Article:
The cladogram (Fig. 8) reveals a far from random array of species. The out-group, Mictocaris, Bogidiella and the two species of Pseudingolfiella, remained apart from the in-group whether or not we enforced an out-group constraint in PAUP. We have placed capital letters to focus attention on the most interesting branches of the cladogram. These branches display good apomorphies, i.e., with high consistency indexes. For instance, the lack of an ischial lobe (character 14) on the maxilliped in Mictocaris halope results in a strong emphasis by the program on the presence of this lobe in Bogidiella and Pseudingolfiella. This example is also illustrative of how such changes must be interpreted in a relative way. The mictaceans are not necessarily a close sister group to the bogidiellids and pseudingolfiellids (node A). We lack in fact countless numbers of species relevant to amphipod history that never made it through to the present, and we undoubtedly lack many deep groundwater forms that could enlighten us on the origins and early evolution of the group. We merely wish to say, before we go on to interpret character state changes, that given these taxa and these particular characters, and provided one watches out for specific assumptions, then the particular phylogenetic patterns we obtained seem to prevail.
At the base of the ingolfiellidean clade, we note Metaingolfiella, characterized by the uniquely partially fused second thoracic segment into the head, and the fusion of elements in uropod 1 rami and uropod 3 peduncles. (This last feature is interesting in regard to the caudal furca/rami situation in other crustaceans, Schram & Koenemann, in lit.). Nevertheless, these autapomorphies are associated with many plesiomorphic features that insures this species remains at the base of the ingolfiellidean clade.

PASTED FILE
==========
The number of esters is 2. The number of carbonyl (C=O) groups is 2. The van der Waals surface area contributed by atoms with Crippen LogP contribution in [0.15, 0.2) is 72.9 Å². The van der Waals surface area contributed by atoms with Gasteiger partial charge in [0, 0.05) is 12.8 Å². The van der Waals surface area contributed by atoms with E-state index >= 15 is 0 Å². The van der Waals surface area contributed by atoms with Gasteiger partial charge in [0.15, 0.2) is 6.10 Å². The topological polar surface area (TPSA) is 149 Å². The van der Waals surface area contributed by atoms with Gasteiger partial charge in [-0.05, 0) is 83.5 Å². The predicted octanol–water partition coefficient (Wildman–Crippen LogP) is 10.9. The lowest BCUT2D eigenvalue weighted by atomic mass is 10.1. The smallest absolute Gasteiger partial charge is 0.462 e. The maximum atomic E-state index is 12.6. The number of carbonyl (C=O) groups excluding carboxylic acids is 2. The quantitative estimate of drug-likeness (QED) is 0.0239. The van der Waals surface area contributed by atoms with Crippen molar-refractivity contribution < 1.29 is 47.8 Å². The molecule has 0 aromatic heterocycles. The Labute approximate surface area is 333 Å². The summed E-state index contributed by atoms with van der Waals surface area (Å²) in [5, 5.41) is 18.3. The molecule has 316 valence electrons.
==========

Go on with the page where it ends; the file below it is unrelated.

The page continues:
Stygobarnardia (node B) regains a vestigial mandibular palp in this scenario. It was lost in the transition from the out-group to the in-group (node A). While such character reversals appear to pose problems for diagnosing taxa, they can perhaps best be understood in terms of paedomorphic shifts of developmental timing of events.
The “trogloleleupians” emerge as paraphyletic. The members of a small clade (node C), made up of T. eggerti, T. dracospiritus and T. leleupi, share weakly developed lenticular organs, while the other two “trogloleleupian” species are set off by having either strongly developed lenticular organs, or a differently implanted palmar angle seta. Two new genera are necessary to recognize their isolated locations on the tree.
Ingolfiella is retained as a distinct genus despite its wide habitat and biogeographic spread. The shortening of the uropod 1 stands out as an apomorphy. This character state is stable throughout the genus, no alternating of states is encountered. Other changes defining the Ingolfiella node are the transitions from blades to spines on the margin of the dactylus in gnathopod 2, and the diminishing number of crenelations on the palmar margin (although reversals to the absent state are seen, scattered throughout the Ingolfiella clade).
A coastal Mediterranean clade (Fig. 8, node D) is separated on the basis of losing one seta on the inner lobe of maxilla 1. These setae are sparse relative to what is common in gammaridean amphipods. Reverting from four to three setae would seem to reduce the power of that limb for handling food particles.
The transition to the brackish water grade (Fig. 8, between nodes E and F) is defined by a single character state shift: the size of gnathopod 2 going from smaller than the length of pereiopod 3, to subequal to this length.
Finally, a marine clade can be recognized (node F) on the basis of gaining one tooth/spine on the dactylar margin of gnathopod 2, but reversals are possible further up in the clade. Furthermore, a process on the tip of the propod reverts to an unmodified state on this node but is reversed again in the Australian species, the South-African, the Atlantic Ocean, and a Caribbean species.
We have omitted from our analysis four species: Ingolfiella abyssi, I. atlantisi, I. littoralis and I. kapuri. The many unscoreable character states for these species clouded the initial analyses that we ran. When we removed one species after the other from the heuristic searches, the number of trees became fewer and the branching pattern of the remaining taxa began to stabilize. We would hope that some day additional material of these taxa will become available that will allow more characters to be scored for these species. Furthermore, it is our desire that by laying out the characters and their alternative possible states in the detail that we have, that future describers of ingolfiellidean species will become more focussed on what descriptors they should seek to elicit from the study of their specimens than has been the case up to this point.